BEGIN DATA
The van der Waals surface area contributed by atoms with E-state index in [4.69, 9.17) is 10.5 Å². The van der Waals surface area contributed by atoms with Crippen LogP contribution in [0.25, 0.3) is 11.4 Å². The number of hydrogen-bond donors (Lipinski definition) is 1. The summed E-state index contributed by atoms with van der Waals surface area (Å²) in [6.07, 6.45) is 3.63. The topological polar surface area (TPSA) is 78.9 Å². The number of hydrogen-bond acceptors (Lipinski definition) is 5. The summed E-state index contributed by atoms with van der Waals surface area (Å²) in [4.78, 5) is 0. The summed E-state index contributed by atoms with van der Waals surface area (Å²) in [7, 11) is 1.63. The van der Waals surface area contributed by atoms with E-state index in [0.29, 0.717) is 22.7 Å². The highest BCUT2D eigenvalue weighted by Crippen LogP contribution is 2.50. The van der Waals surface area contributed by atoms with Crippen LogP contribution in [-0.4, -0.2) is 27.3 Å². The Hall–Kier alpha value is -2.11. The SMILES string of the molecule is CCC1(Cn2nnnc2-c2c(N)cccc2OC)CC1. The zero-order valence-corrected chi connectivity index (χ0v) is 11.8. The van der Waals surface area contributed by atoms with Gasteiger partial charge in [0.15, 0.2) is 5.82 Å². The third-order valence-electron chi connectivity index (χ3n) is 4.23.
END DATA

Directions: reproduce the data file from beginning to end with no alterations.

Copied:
The van der Waals surface area contributed by atoms with E-state index in [4.69, 9.17) is 10.5 Å². The van der Waals surface area contributed by atoms with Crippen LogP contribution in [0.25, 0.3) is 11.4 Å². The number of hydrogen-bond donors (Lipinski definition) is 1. The summed E-state index contributed by atoms with van der Waals surface area (Å²) in [6.07, 6.45) is 3.63. The topological polar surface area (TPSA) is 78.9 Å². The number of hydrogen-bond acceptors (Lipinski definition) is 5. The summed E-state index contributed by atoms with van der Waals surface area (Å²) in [4.78, 5) is 0. The summed E-state index contributed by atoms with van der Waals surface area (Å²) in [7, 11) is 1.63. The van der Waals surface area contributed by atoms with E-state index in [0.29, 0.717) is 22.7 Å². The highest BCUT2D eigenvalue weighted by Crippen LogP contribution is 2.50. The van der Waals surface area contributed by atoms with Crippen LogP contribution in [-0.4, -0.2) is 27.3 Å². The Hall–Kier alpha value is -2.11. The SMILES string of the molecule is CCC1(Cn2nnnc2-c2c(N)cccc2OC)CC1. The zero-order valence-corrected chi connectivity index (χ0v) is 11.8. The van der Waals surface area contributed by atoms with Gasteiger partial charge in [0.15, 0.2) is 5.82 Å². The third-order valence-electron chi connectivity index (χ3n) is 4.23.